- The Torah World Gateway
Ask the rabbi Halacha General Questions

How long to say refuah shleimah?

Rabbi David SperlingTevet 15, 5780
How long do I say Refuah Shleimah for someone who has a long recovery or may not recover completely? I’ll give two examples: 1) Someone who suffered a stroke and is out of the hospital but in need of long term care for a slow recovery. The person is not expected to be completely "normal" again, but may regain some more functioning with time. 2) Someone who was hospitalized for severe depression. The person is out of the hospital and functioning again, but is always struggling with depression and is not expected to be completely free of it for the foreseeable future. I would be concerned about stopping saying refuah shleimah since these people may need special help from HaShem for the rest of their lives. Do I keep saying refuah shleimah indefinitely? Thank you.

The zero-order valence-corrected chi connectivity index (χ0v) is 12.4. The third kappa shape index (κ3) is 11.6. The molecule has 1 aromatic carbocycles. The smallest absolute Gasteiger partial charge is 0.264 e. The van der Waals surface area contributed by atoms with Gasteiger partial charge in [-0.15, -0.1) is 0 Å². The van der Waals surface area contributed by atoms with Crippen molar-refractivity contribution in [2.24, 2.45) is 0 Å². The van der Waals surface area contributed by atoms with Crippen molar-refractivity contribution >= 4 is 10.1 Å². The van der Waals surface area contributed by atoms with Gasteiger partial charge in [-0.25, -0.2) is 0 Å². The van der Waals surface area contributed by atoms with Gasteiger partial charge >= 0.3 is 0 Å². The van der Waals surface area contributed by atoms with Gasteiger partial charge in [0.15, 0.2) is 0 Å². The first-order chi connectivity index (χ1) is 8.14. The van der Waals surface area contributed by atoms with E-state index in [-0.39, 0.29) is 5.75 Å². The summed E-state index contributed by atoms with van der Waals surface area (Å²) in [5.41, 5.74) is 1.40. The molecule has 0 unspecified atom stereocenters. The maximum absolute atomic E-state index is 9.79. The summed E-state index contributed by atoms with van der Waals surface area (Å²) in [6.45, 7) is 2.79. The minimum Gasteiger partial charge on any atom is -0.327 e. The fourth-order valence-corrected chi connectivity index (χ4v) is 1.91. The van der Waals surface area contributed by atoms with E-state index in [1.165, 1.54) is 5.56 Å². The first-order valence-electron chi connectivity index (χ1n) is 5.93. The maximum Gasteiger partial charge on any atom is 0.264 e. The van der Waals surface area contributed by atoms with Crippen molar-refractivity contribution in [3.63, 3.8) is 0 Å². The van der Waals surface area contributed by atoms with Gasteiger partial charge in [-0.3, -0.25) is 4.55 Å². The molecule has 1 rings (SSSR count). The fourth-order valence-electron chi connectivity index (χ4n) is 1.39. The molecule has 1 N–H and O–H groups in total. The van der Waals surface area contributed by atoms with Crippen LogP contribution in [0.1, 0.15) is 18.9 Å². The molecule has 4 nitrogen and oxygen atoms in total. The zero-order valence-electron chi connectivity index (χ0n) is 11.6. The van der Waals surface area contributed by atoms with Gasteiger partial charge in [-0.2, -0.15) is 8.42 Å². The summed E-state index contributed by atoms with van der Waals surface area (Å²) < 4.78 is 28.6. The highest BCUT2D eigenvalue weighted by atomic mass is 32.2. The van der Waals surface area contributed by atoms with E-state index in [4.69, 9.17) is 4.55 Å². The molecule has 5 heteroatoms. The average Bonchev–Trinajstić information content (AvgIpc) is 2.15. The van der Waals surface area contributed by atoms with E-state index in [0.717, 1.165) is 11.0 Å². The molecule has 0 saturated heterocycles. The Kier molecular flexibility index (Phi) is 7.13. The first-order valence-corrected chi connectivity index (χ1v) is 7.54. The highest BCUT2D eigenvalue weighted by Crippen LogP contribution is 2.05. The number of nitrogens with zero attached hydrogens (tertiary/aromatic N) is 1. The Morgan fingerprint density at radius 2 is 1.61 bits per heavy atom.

Shalom, Thank you for your question. There are no clear rulings about exactly how long a person should add private requests for the health of others into their private Amidah. In general it depends on your personal feelings and how deeply you feel your prayers are needed for the ill. Rav Shlomo Zalman Aurbach zt”l (Halichot Shlomo, Tefillah, 8 footnote 60) points out a few things that are connected to our question. Firstly he says that one should not add prayers for the sick into each Amidah of the day – but in general just once a day (I assume that in a case of great and urgent need he would agree to adding the special request more often). Also he points out that one should not add these prayers “day after day for a long time, because it becomes like a fixed prayer and not a prayer of deep meaning [tachnunim] – rather one should stop for a while, and afterwards if they feel a need and a desire they should renew their prayers”. With all this in mind, perhaps you might want to consider saying some Tehillim for these people (once a week or so) and adding afterwards a personal prayer for Hashem to add His special kindness and benevolence to these people who need it (and then add their names), instead of the addition to the Amidah. However, as I said, there are no hard and fast rules for this – and one may be guided by their heart. May all your prayers help bring only blessings and healing to all the needy of Israel. Blessings.
More on the topic of General Questions

It is not possible to send messages to the Rabbis through replies system.Click here to send your question to rabbi.

את המידע הדפסתי באמצעות אתר